While the constructivist approaches hold that students need extensive and explicit explanation, some special needs students have argued that skillsbased instruction methods are not enough to enable students to understand the content. Therefore, there is a need of empirical literature which shows the evident efficacy of methods derived from the constructivist approach, in terms of the quality of students learning outcome. Although there is controversy in the application of the constructivist-based pedagogies involving direct instruction, discovery learning and other methods, some studies have shown a positive side of some other methods. For instance, s c i e n t i fi c s t u d i e s i n v o l v i n g elaborative interrogation and coaching active reasoning have shown positive results in the teaching-learning process of students with special needs (Apps & Carter, 2006). In this context, students just need a great deal of the teacher intervention so that they can learn efficiently and with the desired concentration in the classroom. Again we are shown a situation in which there is a need of professional training for teachers involved in special education, in order to guarantee positive learning outcome. Therefore, not only constructivist research has

limitations and controversies, but also approaches in the constructivist perspective have increased the application of teaching methods and/or techniques which are not effective in all contexts. Being so, extensive application of teaching techniques is necessary if the aim is to improve the teaching and the quality of the learning process. What is more evident is that educators, instructors and teachers should opt for the research experiments which have shown positive results, in order to apply teaching techniques that fit to different teaching and learning environments. Cooperative Learning Taking into consideration that we are looking at inclusive classrooms, it seems obvious that enabling cooperation among students can help them to achieve the desired learning outcome. There are consensus and controversies within the cooperative learning method in language teaching, but there are more points on the agreement than on the controversial ones, ( S l a v i n , 1 9 9 0 ) . F i r s t l y, t h e cooperative learning method can enable learners to yield the desired learning outcome when the purpose is achieving group goals and when each group member undertakes an effort in achieving that group goal. Secondly, looking at the context in which cooperative learning

takes place, there is no agreement in terms of which conditions enable students to achieve a higher level of a second language attainment. It is widely agreed that cooperative learning is effective in grades 2-9, though less so at other levels. Thirdly, studies have shown that in a cooperative learning environment, students gain more other positive outcomes, than the only issue of linguistic achievement. For instance, students can improve their selfesteem, which is important because it makes them feel valued in the academic setting and this may also involve respect of their cultural background in general, and their personal aspects in particular. As a result, students may gain positive outcomes in attending classes, and they can identify with their school's requirements and they can have time enough for tasks they are given in their groups. In this context, we think that cooperative learning is an effective method, although it seems to be more practical when the tasks students are given are more practical than when they require higher-order thinking. Davidson (1988, cited in Slavin, 1990) noted that there is positive or high rate of achievement even in tasks which require higherorder understanding in social sciences.

The cooperative learning method should be considered with care, and is more effective when it is implemented within skills like mathematics, reading and language arts. In spite of that, it has been shown that even for social sciences cooperative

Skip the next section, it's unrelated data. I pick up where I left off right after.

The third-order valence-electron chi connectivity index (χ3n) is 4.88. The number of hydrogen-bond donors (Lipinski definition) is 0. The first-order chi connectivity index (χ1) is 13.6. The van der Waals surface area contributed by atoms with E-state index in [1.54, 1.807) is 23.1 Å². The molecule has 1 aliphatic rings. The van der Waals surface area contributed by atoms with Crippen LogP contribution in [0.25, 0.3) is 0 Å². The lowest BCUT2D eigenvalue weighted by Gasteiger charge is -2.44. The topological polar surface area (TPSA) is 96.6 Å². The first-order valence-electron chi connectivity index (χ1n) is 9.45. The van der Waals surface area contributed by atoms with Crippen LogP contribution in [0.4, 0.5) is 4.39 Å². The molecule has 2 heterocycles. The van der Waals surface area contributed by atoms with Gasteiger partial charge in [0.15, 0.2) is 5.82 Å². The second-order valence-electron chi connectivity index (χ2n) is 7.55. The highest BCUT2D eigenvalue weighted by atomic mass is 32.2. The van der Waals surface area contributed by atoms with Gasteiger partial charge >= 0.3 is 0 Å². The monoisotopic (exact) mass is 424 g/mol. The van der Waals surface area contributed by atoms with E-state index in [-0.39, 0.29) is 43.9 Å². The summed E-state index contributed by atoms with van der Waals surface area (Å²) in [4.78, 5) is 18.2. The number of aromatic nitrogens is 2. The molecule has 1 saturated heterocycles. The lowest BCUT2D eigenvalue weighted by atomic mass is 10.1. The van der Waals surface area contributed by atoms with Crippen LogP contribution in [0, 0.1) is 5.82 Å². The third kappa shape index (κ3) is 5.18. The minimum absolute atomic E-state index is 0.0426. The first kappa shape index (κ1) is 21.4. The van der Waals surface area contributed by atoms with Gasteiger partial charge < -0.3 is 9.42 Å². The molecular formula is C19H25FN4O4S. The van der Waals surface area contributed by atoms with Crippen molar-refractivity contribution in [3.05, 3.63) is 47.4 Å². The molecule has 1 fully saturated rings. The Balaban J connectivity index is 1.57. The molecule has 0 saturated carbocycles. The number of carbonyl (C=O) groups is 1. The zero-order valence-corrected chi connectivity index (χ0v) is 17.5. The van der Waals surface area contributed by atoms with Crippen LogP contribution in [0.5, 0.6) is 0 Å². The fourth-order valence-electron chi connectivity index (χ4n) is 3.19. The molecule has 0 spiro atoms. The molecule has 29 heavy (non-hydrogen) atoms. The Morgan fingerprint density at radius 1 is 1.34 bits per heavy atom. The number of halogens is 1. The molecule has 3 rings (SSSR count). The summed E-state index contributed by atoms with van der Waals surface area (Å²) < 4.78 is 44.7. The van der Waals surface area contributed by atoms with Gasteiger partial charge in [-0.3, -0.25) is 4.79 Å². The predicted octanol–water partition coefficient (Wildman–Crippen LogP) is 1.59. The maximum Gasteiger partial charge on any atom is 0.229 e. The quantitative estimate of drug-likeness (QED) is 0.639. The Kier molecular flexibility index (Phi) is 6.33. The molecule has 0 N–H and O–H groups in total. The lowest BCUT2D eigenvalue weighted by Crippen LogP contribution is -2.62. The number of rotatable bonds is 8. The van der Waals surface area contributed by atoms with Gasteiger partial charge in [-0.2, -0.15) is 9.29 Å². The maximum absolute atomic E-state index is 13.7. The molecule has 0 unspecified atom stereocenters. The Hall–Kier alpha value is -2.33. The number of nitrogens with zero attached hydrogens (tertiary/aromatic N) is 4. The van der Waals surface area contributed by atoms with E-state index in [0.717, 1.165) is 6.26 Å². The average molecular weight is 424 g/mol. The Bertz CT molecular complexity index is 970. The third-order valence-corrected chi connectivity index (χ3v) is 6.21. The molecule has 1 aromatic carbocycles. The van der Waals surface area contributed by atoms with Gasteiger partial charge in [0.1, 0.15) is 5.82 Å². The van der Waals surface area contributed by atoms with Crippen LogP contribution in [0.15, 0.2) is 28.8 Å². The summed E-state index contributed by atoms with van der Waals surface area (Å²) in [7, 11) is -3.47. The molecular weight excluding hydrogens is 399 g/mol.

“Here, what is important is the teachers awareness of the relationship between what is taught and what learners need to know and are capable of learning, in a given time and context.” learning is still effective, but this is indicated to be mostly in the elementary and the high school level. Therefore, following from our experience, it is also probable that cooperative learning is effective in many classroom contexts, but sometimes it can have negative effects because of the competitive aspect that can be found in many academic settings. While collectivist cultures, like the one we have in Mozambique, may have high rate of achievement, individualist students may struggle to share their understandings during group work. In a broad view, “one must, nevertheless, realise that however good a method might be, the teacher will always be confronted with endless practical problems, particularly in contexts

Marcos Abílio Nhapulo Department of Languages – English Section, University Eduardo Mondlane Maputo – Mozambique

where class-sizes rise to 30 or even 40”, Lopes (1997: p. 67). In fact, in Mozambique we can have class-sizes rising to more than 50 learners and, a teacher is therefore challenged not only by the cultural diversity, but also by the number of the learners. Here, what is important is the teachers awareness of the relationship between what is taught and what learners need to know and are capable of learning, in a given time and context. Conclusion Even though the methods above have been shown to be efficient, there is a need to develop new textbooks which fully engage the students, and to equip teachers with the desired professional skill that they need so as to deal efficiently with students with special needs. Instead of dealing with research as such, what is needed is the application of the positive aspects so far found in the existing experiments, so that time is not spent in scientific discussion but in practical experiments which can show how efficient some of the applied teaching methods/techniques in special education are. Teachers are, therefore, required to be trained so that they can acquire multicultural competence and pedagogic, intervention and classroom management skills, so as to enable students to share their different cultural backgrounds in a more tolerant way, while respecting each learner’s learning strategies and styles.